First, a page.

W.G.T. SHEDD (1820-1894)
"The decree of preterition or omission is a branch of the permissive decree. As God decided to permit man to use his self-determining power and originate sin, so he decided to permit some men to continue to use their self-determining power and persevere in sin." (p. 336)
"Every sinner is stronger than common grace, but not stronger than regenerating grace." (p. 337)
"God desires that the nonelect would turn of himself by the spontaneous action of his own will under the operation of common grace. ... But God, instead of hindering the sinner, is helping him with that degree of grace which is called common. The reason why the entreaty thus accompanied with common grace is unsuccessful is the resistance of the sinner." (p. 347)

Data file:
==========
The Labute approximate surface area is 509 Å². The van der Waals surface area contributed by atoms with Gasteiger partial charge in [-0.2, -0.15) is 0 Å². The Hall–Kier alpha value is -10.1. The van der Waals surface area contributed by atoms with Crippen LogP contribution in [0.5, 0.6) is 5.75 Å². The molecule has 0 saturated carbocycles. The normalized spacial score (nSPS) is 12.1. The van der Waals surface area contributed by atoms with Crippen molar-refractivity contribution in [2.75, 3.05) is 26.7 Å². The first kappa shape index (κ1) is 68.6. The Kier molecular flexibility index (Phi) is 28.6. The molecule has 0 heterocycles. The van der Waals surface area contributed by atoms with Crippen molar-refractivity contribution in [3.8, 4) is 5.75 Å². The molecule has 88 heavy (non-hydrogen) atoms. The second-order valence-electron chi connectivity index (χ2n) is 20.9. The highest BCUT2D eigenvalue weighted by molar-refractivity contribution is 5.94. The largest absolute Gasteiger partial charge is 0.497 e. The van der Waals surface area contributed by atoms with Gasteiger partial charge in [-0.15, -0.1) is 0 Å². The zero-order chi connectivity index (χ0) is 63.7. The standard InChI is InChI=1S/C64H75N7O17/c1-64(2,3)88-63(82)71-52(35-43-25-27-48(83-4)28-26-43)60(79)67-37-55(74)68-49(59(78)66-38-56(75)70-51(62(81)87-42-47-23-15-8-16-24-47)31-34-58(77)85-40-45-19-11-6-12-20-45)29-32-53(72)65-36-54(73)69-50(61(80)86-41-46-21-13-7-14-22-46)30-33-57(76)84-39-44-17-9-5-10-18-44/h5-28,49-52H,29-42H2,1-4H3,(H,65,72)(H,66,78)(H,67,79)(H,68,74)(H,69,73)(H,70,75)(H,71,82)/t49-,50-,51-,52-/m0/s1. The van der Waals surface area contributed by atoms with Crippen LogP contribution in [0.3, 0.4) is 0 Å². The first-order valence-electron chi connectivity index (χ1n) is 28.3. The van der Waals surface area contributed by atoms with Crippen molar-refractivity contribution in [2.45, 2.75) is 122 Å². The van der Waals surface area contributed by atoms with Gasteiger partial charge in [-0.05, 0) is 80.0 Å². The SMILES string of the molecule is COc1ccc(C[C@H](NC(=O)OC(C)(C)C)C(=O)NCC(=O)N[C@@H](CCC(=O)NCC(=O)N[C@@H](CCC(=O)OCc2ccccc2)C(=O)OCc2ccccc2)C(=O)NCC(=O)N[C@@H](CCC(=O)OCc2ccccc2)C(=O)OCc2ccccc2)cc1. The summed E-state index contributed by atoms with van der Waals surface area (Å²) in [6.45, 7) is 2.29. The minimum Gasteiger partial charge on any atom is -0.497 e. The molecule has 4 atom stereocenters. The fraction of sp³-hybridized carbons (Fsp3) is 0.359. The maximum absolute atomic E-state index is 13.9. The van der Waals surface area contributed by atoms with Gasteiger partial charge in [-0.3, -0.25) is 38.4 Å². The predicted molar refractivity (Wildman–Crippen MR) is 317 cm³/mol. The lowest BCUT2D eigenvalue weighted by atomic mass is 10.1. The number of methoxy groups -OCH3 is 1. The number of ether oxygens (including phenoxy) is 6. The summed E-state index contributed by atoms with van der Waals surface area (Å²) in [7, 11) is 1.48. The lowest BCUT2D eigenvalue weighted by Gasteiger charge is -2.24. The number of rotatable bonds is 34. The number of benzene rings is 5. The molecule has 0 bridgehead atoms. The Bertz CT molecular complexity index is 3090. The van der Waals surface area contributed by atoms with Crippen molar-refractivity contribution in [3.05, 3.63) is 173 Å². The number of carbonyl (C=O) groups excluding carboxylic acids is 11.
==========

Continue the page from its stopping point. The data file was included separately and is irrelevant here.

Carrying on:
"The universal offer of the gospel is consistent with the divine purpose of predestination because (1) Christ's atonement is a sufficient satisfaction for the sins of all men and (2) God sincerely desires that every man to whom the atonement is offered would trust in it. His sincerity is evinced by the fact that, in addition to his offer, he encourages and assists man to believe by the aids of his providence - such as the written and spoken word, parental teaching and example, favoring social influences, etc. - and by the operation of the common grace of the Holy Spirit. The fact that God does not in the case of the nonelect bestow special grace to overcome the resisting self-will that renders the gifts of providence and common grace ineffectual does not prove that he is insincere in his desire that man would believe under the influence of common grace any more than a benevolent man declines to double the amount of his gift, after the gift already offered has been spurned, proves that he did not sincerely desire that the person would take the sum first offered." (p. 349)